He's obviously good. And I am ready to obey all that he has said. Now I have a question for you is this. Have you ever said that to him? Just a total unconditional, absolute yes. He's not waiting for you to accomplish things. He just wants you to lay it down and surrender. Yes, Lord is the only response he requires.
It's the only one that pleases him. It's really the only one you can give the great substitute for that is religion. You see religion is built on negotiation. God, here's what I'll do. I'm gonna go to church this many times and I'll give you this amount of money and I'm gonna be this good. And I expect you to do this in return. But it's like I told you last week, Jesus does not negotiate.
Why? Because he owns it all already, including you. And you can only be in one of two postures with Jesus faith and surrender or rebellion.
Right? When it comes to Jesus's claims of Lordship, there's only one or two postures you can be in. Jesus does not come as a moral influence like CS Lewis said. He doesn't come to try to make bad people become better people. He comes to rebels and demands they lay down their arms. It's like I've told you, he doesn't come as an influence in your life to help you.
He comes to take over. Because there's really only one or two postures that are appropriate when it comes to the Lordship of Jesus. You're either in religious negotiation or you're in total surrender. And I've told you that if you're not in total surrender, it's kind of like if I were to tell my wife, hey, Father's Day, I want you to know I'm 96% faithful to you. What does that mean?
I mean, you're like, oh, it's an A. Ooh, I got an A. No, it means maybe, it could mean that out of 100 women I know, I got relationships with only four of them. That's wholly unfaithful because when it comes to a wife, you either are or you're married, you either are or you aren't. When it comes to the Lordship of Jesus, you either surrendered or you are not. Religion is the great counterfeit to true faith and surrender and busyness and religion keeps a lot of people deceived into thinking they're right with God when they are not. We've got people in churches all over America this morning saying, well, I go to church a lot, I give a good amount, I try not to break too many of the commandments. You have either said to Jesus, I believe all that you say and I'm ready to follow you with my whole life or you have not. Religion negotiates faith, surrenders.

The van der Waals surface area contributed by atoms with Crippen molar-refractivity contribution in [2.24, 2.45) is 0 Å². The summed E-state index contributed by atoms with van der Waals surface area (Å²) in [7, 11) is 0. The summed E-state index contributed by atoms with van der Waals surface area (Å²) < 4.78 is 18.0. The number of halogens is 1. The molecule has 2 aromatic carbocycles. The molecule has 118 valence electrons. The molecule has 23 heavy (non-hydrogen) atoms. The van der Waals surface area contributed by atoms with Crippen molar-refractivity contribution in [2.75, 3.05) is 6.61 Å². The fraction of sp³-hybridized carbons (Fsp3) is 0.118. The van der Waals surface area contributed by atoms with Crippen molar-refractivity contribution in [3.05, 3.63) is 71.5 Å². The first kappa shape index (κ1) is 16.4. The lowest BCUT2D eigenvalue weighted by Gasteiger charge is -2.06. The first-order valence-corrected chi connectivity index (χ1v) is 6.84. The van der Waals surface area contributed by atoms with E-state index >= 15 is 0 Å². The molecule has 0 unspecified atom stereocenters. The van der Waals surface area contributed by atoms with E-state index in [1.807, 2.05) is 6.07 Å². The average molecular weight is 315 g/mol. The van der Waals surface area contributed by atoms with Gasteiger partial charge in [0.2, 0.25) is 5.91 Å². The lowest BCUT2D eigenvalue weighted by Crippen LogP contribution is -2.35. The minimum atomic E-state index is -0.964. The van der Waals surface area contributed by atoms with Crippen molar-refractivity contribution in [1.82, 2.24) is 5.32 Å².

Which category are you in? Have you ever said absolutely unconditional? Yes, Lord, I receive and I will follow. Verse 24. So the woman bore a son and called his name Samson. And the young man grew and the Lord blessed him.
But already right there, we see a big indication of trouble. Because Samson's name, Sam's son, is a tribute to the son, God. Samson is going to live a life that depicts Israel, a life that is filled with compromise. Let me give you four problems that are going to plague Samson's life. These are, think of these like a precursor to the next couple of messages.
I won't go deep into them, but I want to introduce them to you because they are kind of thrown out there for you. Verse 24. Number one, compromise. Samson's life is going to be characterized by compromise. He is going to break flagrantly all three provisions of the Nazarite vow. Remember the three provisions? No wine, never cut your hair, don't touch anything dead. Chapter 14, you want to go over one chapter? I'll give you a little appetizer on this. Samson falls in love with a Philistine girl, which is obviously a problem because she doesn't even share his faith. But because to celebrate his engagement, he throws a Miztah.
Remember what those are? A week-long beer keg party. So he's not doing too well with the alcohol vow. A few days before the party, a lion attacked. He's on his way to the party, the engagement party, when a lion attacks him. And then comes my favorite verse in the whole story.
Judges chapter 14, verse 6. The lion attacks him and he tore the lion in pieces as one tears a young goat. As one tears a young goat? Was that common in those days?
It's said like it is. I've never torn a goat. It doesn't sound like it'd be that easy to me to tear a young goat.
But evidently, everybody did that back then. Anyone could tear a young goat. But Samson not only tore a young goat, he could tear a whole lion. And so he tears the lion. And a few days later it says he's passing back by the place where he killed the lion. He looks over off the road and there's the lion's carcass. And in the carcass is a bee hive that is filled with honey and bees, which raises a number of questions to me.
Like, how did it get in there? Did the lion eat it? Maybe that's why the lion was mad and attacked Samson.
Poor lion. Or maybe the bees make the hive in there after. Do they like carcasses?
Is that like an ideal place for them to put? I don't know. It doesn't tell us. It just says that he saw it. So he went and he got the hive out and he eats the honey. But obviously he touches a dead body in the process because he's hungry.
And of course he ends up cutting his hair, which leads to his downfall. He compromises whenever it's convenient. Number two, impulsive.
Impulsive. Throughout his life, he's controlled by his passions. He gets hungry for honey. He eats. He wants a woman. He takes her.